We liked what we saw when we first saw Ready or Not, a SWAT-style shooter. It is set in a corrupt and crumbling near-future US and features gameplay inspired by SWAT and Rainbow Six. Players are challenged to “defuse hostile or confronting situations.” It was initially expected that it would release in 2020. However, it launched in Early Access on December 17.
Void Interactive, a developer, announced it had ended its relationship with Team17, the publisher, just a few days later. The studio tweeted that Void Interactive and Team17 had agreed to cease publishing Ready or Not. “We believe this is the best path for Ready or Not’s future. We thank Team17 for their partnership, and wish them much success with their range of games.”
Although no reason was given for the split, it occurred just days after a Ready or Not user asked if there should be a school shooting mission in the game. Void Interactive’s developer responded, “You better believe that it’s going to.” Although the response was deleted, it can still be viewed via the Wayback Machine
It is widely believed that Team17 did not believe a school shooting level was appropriate, and Void Interactive refused to change it. However, a Void Interactive representative denied any connection between Team17’s split and the school shooting level.
Void Interactive addressed this issue in a Twitter statement:
This issue cannot be addressed simply without triggering strong emotions from different groups. However, we will try our best. Let me start by mentioning one quote from our original company documentation. This is something we believe in and have believed for many years. It has been well-known to everyone who has done business with us.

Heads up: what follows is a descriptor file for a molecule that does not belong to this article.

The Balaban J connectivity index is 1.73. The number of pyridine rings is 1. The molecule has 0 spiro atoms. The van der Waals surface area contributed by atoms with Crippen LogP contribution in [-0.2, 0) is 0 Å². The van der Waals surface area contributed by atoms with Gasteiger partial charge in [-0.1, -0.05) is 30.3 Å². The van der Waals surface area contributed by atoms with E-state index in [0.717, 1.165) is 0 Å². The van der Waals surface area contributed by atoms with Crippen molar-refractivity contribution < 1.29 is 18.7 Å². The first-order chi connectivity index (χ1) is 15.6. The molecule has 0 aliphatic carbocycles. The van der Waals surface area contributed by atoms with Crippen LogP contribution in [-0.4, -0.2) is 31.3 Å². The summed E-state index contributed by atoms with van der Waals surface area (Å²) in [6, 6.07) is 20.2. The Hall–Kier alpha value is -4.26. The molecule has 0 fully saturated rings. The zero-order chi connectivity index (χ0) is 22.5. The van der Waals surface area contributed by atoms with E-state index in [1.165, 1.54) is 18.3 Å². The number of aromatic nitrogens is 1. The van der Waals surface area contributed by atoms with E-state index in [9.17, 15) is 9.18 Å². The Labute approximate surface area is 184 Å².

“Void Interactive is committed to delivering high-quality, impactful content. This commitment is something mainstream software developers might be reluctant to make because of cultural norms and conventions. Void Interactive values the opinions of its customers and partners. While it will not direct our actions, we will let them influence our decisions. The game is a tribute to the efforts of law enforcement officers around the globe and does not glorify cowardly committed crimes.
Ready or Not is a videogame that tackles complex subjects. We want to promote authenticity and realness. This requires some responsibility, both to our community and fans. However, it is also a responsibility to those affected by the traumatic events that law enforcement often responds to. We will treat all Ready or Not content with the respect and weight it deserves. Recently, we had to remind some team members about the need for care when discussing this material both now and in the future.
Ready or Not’s story is only part of “School,” but it is also part of the stories of many thousands of people worldwide. It tells the stories of people who died too quickly at the hands of a mad gunman, of their loved ones waiting for the call, and the story about first responders who do all they can, only not to be enough. This is an honest look at a painful reality that has become all-too-common. We hope we can help honor those affected by real-world tragedies and offer a positive portrayal of their experiences.
We will keep following our vision, listen to others, and work hard every day on Ready or Not. We are grateful.
This school shooting level is hypothetical at the moment. If ever it does become a reality, players will presumably intervene in shootings, not commit them. In Six Days in Fallujah, we’ve seen that a developer can best communicate their worldview by designing a game around sensitive real-life scenarios. This will be scrutinized and criticized. Videogames that recreate real-life tragedies will get a lot of attention. Interactive media is an entirely different beast.
Void Interactive assured fans in a follow-up tweet that it is committed to “Ready or Not” as an interactive tactical shooter. The players seem to enjoy it so far: Ready or Not currently has an “overwhelmingly positive” rating across more than 8,300 user reviews on Steam.